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I think SharePoint is a great solution for building a business extranet, but IMO Office 365 requiring a Windows Live/MOS ID for external users to login to a SharePoint site just doesn't work in a business scenario - I really hate to say it, but this is actually the (ugh...) Google Docs approach (you have to sign up for a Gmail account to be able to use it), and definitely not something I would expect from Microsoft.
I have customers I need to collaborate with in an extranet setting who just don't want to sign up for a Windows Live/MOS ID to do it. They want to be able to login to my SharePoint site using their own, already existing e-mail address as a username (also, this would make their lives really easier when checking for notifications I might send them - one less inbox to check).
I think this is really hurtful for a business' image. My customers want their lives to be simpler and easier, and when I tell them they need to sign up for yet another e-mail account just to collaborate with me on my SharePoint site - well, it just doesn't work. Instead of being the guy who makes things simpler and easier (the guy they want to work with), I become the exact opposite, i.e., the guy who makes things harder and more complicated.
I've seen that this is possible with other hosted SharePoint providers. So why wouldn't Microsoft provide its Office 365 customers with the same capability, i.e., allow external users to login to SharePoint sites with their own, already existing e-mail address as a username, without having to sign up for a Windows Live/MOS ID?
I'm really looking forward to hearing other opinions on this!
Thanks for the feedback.
This is Tim with Microsoft Office 365 SharePoint Support.
From looking at the Office 365 Service Updates page. The Email as Sign In (EASI) update will be rolled out some time around many. Please check the Service Updates page for future updates.
I will continue to monitor this thread if you have any additional questions.
Microsoft Office 365 SharePoint Support
I got news for you Microsoft - @Hotmail accounts are email accounts that people use to join porn sites not legitimate business sites, so please stop making them a requirement for anything at the professional business level and why doesn't a Windows Live ID work as an external user for Sharepoint. At least mine does not. I was being force to either sign in with a MSOID or create a new hotmail account both of which are rediculous. We don't want to create another ID.
Are you willing to give any company who wants to have sign the right to verify users against your in-house server? I have my own server that runs an e-mail service that I use for a business reason, but if someone asks me to join as an external user, how can anyone with-out access verify my email an password against a server that I own and run? The only way would be to send an e-mail and wait for a reply, now you open another can of worms, because as many have fouind out, that can easily lead to its own set of problems.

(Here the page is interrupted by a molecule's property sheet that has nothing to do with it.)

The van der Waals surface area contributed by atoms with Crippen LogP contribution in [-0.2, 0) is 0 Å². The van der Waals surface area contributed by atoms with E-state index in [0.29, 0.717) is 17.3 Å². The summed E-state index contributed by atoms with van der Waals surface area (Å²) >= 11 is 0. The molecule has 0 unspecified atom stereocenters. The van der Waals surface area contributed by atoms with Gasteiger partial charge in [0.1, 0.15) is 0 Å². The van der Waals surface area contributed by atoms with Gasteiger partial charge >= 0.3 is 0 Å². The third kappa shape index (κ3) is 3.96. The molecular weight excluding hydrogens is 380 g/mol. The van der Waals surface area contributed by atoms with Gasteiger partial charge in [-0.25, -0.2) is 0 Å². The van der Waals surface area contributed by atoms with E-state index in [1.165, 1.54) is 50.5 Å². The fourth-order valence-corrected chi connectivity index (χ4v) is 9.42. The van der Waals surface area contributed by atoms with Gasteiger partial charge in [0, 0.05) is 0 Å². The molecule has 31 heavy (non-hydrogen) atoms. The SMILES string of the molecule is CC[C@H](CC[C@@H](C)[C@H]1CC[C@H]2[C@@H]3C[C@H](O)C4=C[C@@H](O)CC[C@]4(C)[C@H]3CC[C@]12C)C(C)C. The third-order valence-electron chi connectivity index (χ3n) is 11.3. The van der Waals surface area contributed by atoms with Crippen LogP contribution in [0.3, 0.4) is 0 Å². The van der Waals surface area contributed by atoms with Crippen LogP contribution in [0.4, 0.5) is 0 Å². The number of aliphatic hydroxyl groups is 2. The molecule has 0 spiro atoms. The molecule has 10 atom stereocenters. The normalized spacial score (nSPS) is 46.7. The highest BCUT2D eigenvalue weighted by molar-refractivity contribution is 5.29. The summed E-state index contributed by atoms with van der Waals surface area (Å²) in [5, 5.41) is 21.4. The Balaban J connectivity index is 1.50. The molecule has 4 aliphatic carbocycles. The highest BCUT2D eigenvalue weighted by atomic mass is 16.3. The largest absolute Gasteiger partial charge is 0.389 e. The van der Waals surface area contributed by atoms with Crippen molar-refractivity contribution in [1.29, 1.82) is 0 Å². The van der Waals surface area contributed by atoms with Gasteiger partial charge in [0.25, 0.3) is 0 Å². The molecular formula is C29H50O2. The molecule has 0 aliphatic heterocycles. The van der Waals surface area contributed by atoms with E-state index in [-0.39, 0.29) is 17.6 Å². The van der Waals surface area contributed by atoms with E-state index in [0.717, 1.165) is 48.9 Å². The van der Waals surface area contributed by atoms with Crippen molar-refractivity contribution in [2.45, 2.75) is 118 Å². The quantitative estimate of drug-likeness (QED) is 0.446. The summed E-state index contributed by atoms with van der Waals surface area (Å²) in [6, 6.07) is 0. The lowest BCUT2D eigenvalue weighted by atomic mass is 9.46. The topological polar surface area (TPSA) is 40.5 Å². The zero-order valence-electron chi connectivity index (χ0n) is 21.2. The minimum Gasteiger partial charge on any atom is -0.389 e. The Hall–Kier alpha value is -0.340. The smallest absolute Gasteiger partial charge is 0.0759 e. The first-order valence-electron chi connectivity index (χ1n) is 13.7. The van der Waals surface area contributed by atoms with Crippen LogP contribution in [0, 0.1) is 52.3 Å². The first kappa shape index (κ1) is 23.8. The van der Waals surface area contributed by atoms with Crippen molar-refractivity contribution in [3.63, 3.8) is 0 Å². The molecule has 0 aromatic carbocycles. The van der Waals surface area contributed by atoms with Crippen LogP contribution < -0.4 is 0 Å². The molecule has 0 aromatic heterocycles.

Robert, thank you for the response. No I'm not willing to give ANY company or person access to my OFF-site sharepoint site. I want to invite clients that I deal with on a regular daily basis to access a page/subsite of our sharepoint site. Asking them to create a hotmail account or a new MSOID account is rediculous if they already have a Windows Live ID. If I had the ability to add them (using just their corporate email address) to the external users group and assign a password would be the best option.
Robert and Steve, thanks for your responses.
Steve, I know that what you said ("If I had the ability to add them (using just their corporate email address) to the external users group and assign a password would be the best option") is possible with other SharePoint hosts, such as Intermedia. And that's exactly what I wanted and expected from Microsoft.
Robert, before migrating from Intermedia to Office 365, I used this procedure with some of my customers and all went well.
As I've said, requiring users to have a Windows Live/MOS ID (or even, as Tim suggested it's possible, that they associate their business email address to the LiveID system) in this case seems to me exactly the Google, Pinky-and-the-Brain-trying-to-take-over-the-world approach (forcing people to sign up for an e-mail account if they want to use a certain service). IMO, not a good thing to do in a business scenario.
We agree - this has been a major road block for us to effectively use the SharePoint in Office 365. Our customers do not like the fact of having to sign up with a Hotmail or MOS ID either and would prefer and often ask why we can't just setup them up with the contact email and a password.
We have even gone to the extent of setting up a guess user email in our system and then just provide them with the emial ID and a password which seems to work only part of the time.
An additional issue is attempting to setup external visitors in Sharepoint - more than half the time we get an error message stating the server could not be found or it was busy, etc. - with no way to find out how come we get the error. We setup an email in our external email system under one of our domains listed in Office 365, gave it a password; set it up as a Visitor in the Outlook External, obtained a Windows Live ID for the email and password and then attempted to share the Sharepoint site with the Visitor / guest. Received the Accept email but when we attempt to accept it wants use to sign in through HotMail or MOS, We have tryed to sing-in in both HotMail, MOS and Email with out a Hotmail account and keep getting a server busy or not found error message.
Have to agree one of the biggest loosing factors to Office 365 right now is effectively and easily being able to collaborate with external customers. Seems to be totally defeative to the intent and purpose of Office 365.